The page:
How to find your train at Flinders Street Station

You have arrived at Flinders Street Station and you’re trying to find where your trains leaves – so where do you look?

Under the clocks

You’re probably going to look at one of these screens – but what order are the trains being displayed in?

Redesigned layout for the 'main' next train summary boards at Flinders Street Station

It isn’t alphabetical – South Morang occupies the first two slots. Is it ordered by the network map? Possibly – Cranbourne is next to Pakenham, and Alamein is next to Glen Waverley.

Worked it out yet?

I’ll give you the answer – the next two services for each line are displayed, no matter where they terminate, and the lines are grouped by their operational ‘groups’ – ‘Clifton Hill’, ‘Burnley’, ‘Northern’, ‘Caulfield’, ‘Cross City’ and V/Line.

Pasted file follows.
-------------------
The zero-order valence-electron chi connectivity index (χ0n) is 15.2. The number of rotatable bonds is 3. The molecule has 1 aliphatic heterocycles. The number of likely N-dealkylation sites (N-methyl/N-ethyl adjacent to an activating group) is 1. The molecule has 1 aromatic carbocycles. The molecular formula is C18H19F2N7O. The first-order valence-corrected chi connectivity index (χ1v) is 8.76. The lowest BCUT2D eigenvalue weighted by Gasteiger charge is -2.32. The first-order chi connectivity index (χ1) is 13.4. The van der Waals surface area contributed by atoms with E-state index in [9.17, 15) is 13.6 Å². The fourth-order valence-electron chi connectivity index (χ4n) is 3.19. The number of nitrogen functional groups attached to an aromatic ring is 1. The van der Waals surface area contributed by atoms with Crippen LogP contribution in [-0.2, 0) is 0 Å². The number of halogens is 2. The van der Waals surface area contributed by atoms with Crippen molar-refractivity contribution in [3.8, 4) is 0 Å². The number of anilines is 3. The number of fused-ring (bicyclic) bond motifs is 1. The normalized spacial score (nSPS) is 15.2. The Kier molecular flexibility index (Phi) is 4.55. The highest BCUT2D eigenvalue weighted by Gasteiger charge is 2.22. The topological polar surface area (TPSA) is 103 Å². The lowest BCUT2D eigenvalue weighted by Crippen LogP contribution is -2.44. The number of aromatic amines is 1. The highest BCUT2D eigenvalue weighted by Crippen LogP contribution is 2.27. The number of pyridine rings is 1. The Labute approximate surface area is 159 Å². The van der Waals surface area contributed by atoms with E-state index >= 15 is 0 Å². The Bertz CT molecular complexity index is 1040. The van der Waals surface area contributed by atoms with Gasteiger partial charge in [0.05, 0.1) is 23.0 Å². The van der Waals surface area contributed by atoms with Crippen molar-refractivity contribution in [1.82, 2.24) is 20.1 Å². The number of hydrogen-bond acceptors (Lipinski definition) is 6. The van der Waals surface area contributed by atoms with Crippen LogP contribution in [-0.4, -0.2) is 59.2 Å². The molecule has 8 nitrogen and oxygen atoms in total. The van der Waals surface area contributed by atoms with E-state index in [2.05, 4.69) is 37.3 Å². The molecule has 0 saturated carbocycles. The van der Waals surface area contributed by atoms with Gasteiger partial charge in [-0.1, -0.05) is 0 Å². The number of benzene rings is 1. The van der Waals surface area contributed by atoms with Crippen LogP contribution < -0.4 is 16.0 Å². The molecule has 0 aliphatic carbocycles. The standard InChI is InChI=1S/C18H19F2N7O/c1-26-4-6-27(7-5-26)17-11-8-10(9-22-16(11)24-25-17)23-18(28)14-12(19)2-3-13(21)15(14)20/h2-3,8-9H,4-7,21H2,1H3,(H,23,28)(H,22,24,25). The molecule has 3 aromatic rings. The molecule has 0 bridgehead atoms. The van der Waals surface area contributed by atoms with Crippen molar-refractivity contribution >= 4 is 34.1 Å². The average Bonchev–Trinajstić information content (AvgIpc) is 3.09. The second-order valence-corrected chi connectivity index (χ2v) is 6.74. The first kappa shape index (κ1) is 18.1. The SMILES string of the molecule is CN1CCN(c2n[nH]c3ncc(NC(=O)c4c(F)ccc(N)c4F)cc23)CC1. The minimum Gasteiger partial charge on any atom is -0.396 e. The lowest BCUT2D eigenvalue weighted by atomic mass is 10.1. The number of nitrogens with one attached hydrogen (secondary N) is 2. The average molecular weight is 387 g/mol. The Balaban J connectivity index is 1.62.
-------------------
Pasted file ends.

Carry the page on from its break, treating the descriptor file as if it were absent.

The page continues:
The same ordering logic is applied on the smaller ‘summary’ boards scattered around the station, just squeezed into less space and with a smaller font.

Redesigned layout for the 'small' next train summary board at Flinders Street Station

Given that the PTV network map has shown each group of lines in a different colour since 2017, why do the screens at Flinders Street Station persist with living in the monochrome past?

Fixing the problem

Turns out Transport for Victoria asked the same question in 2017 and set to work finding a better way, lead by senior user experience designer Carolina Gaitan.

They defined the problem in terms of user experience.

Then came up with a way to test out their hypothesis.

Spending three days sending people through a mock up railway station.

First navigating using the current monochrome design, then a new design where each railway line was a separate colour.

And the result – navigating the station was was easier with colour.

What else did they find?

An important part of the new design was realising that there two groups of users of Flinders Street Station: people unfamiliar with the station, and those who use it every day.

Some signage is tailored for people trying to find their way somewhere new.